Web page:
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March 02, 2011

Ivory Coast Diaspora Feels Powerless Against Violence in Homeland

\Members of the Ivory Coast diaspora say they feel anguished and powerless as the situation disintegrates in their divided home country.  They say they are trying to help from abroad, but that their relatives increasingly are cut off from the rest of the world.

One of those grieving a relative recently killed in clashes in the Abidjan neighborhood of Abobo is Ivorian national Mamadou Toure who lives in the eastern U.S. state of Maryland.

He blames incumbent President Laurent Gbagbo, who has refused to leave office after elections last year that the United Nations and foreign governments say he lost. "I do not know how this regime keeps killing kids, adults and women.  I do not know what we can do," Toure said.

Toure says his younger brother was sitting in a courtyard a few days ago when he was killed by an explosion.

Anti-Gbagbo armed insurgents have been trying to keep the army away from the Abobo neighborhood.  Residents are calling the area from which tens of thousands of people are fleeing Baghdad.

On Thursday, witnesses say troops loyal to Mr. Gbagbo killed at least seven women who had gathered for a protest, supporting the United Nations recognized presidential winner, Alassane Ouattara.

Toure says he has tried to bring awareness in the United States to the rapidly deteriorating situation in Ivory Coast.  But, he says, that there is not much more he can do.

"We already protested in front of the White House, also in the Congress, the Senate.  We hope that President Obama will help us, and the United Nations.  I am so mad with the United Nations, more than everything.  The United Nations has been in Ivory Coast.  They know what is happening in Ivory Coast.  And the military of the United Nations, they are supposed to be protecting civilians," Toure said.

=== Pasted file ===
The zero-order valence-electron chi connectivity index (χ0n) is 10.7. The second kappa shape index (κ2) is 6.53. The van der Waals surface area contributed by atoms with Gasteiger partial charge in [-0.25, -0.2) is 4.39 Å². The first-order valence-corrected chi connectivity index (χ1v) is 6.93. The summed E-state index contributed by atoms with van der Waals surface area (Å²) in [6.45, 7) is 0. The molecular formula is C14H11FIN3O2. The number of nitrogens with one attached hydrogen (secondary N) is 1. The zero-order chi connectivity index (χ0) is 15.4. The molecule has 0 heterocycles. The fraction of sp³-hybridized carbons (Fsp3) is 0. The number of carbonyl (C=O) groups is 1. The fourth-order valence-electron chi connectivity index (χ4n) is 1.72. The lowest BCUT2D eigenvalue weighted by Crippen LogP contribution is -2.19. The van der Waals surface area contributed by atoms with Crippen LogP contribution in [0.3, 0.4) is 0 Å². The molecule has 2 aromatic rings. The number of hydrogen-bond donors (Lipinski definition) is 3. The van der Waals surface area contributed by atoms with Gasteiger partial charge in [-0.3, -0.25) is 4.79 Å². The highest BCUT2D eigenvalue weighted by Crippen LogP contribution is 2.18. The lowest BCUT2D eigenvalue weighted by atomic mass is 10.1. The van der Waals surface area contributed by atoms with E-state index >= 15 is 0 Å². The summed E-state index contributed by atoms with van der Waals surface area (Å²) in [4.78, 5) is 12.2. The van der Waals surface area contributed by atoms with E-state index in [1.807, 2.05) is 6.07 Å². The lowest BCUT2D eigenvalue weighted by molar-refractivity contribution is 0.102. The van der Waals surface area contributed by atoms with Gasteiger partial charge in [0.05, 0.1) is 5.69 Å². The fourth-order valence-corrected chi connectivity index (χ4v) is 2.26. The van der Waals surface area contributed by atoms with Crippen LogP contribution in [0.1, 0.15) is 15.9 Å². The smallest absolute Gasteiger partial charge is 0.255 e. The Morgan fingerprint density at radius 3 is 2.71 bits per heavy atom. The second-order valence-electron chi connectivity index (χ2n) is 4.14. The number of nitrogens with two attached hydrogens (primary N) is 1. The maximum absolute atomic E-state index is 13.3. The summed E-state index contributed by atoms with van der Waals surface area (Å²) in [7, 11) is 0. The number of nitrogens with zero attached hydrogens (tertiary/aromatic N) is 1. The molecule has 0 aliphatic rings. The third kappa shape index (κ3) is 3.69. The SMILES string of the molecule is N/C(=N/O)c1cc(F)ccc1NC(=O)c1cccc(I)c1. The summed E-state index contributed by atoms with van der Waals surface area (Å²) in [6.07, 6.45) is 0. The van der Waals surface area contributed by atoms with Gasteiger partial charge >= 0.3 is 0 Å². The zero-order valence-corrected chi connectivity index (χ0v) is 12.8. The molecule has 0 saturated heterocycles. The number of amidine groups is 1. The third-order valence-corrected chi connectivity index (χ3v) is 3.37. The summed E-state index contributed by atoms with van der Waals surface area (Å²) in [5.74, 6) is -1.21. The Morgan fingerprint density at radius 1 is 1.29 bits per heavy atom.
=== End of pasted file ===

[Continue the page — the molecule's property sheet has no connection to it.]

Another member of the Ivorian diaspora is Ma Diakite of Virginia.  She recently called her brother who lives in the north of Ivory Coast, where water and electricity have been cut off.  She says she feels powerless. "We do not know what to do.  You are so far from back home.  What can we do?  Just pray for the people -- our parents and everybody in Ivory Coast," she said.

Rebels have occupied northern Ivory Coast since 2002, calling for free and fair elections.  But in the last election, the country’s constitutional council threw out votes from the north, saying there was massive fraud, giving the victory to Mr. Gbagbo.

Diakite says it is urgent that all Ivorians come together, regardless of political, ethnic or regional differences, rather than tear the country apart even further.

"You know, everyone in Ivory Coast is mixed.  You have a brother somewhere; you have a cousin by marriage and all this.  It is a mess.   They have to find a solution quickly, quickly.  Killing is not a solution.  When you start a war, you know when you start, but you do not know where the war is going to end," Diakite said.

Another Ivorian living in the United States, Guy Kouamela, is organizing a fundraising event in Maryland after he heard about thousands of refugees at a Catholic mission in the western Ivory Coast town of Duekoue.  Fighting between rebels and Mr. Gbagbo’s security forces have taken place in nearby villages in recent days, forcing aid workers to leave the area.

Kouamela says Ivory Coast is on the brink of a humanitarian disaster. "We are here in the United States, enjoying a good situation, enjoying democracy.  But what is going on in Ivory Coast right now, it is very, very bad.  We have people dying and starving.  And according to the United Nations in Abidjan, the main city alone, there are 200,000 refugees," said Kouamela.

Kouamela says concerned people can come to his fundraising dinner or donate money online.

A complicating factor for Ivory Coast's diaspora community is that money transfer services in the country such as Western Union have run out of cash, forcing residents to cross borders to receive money.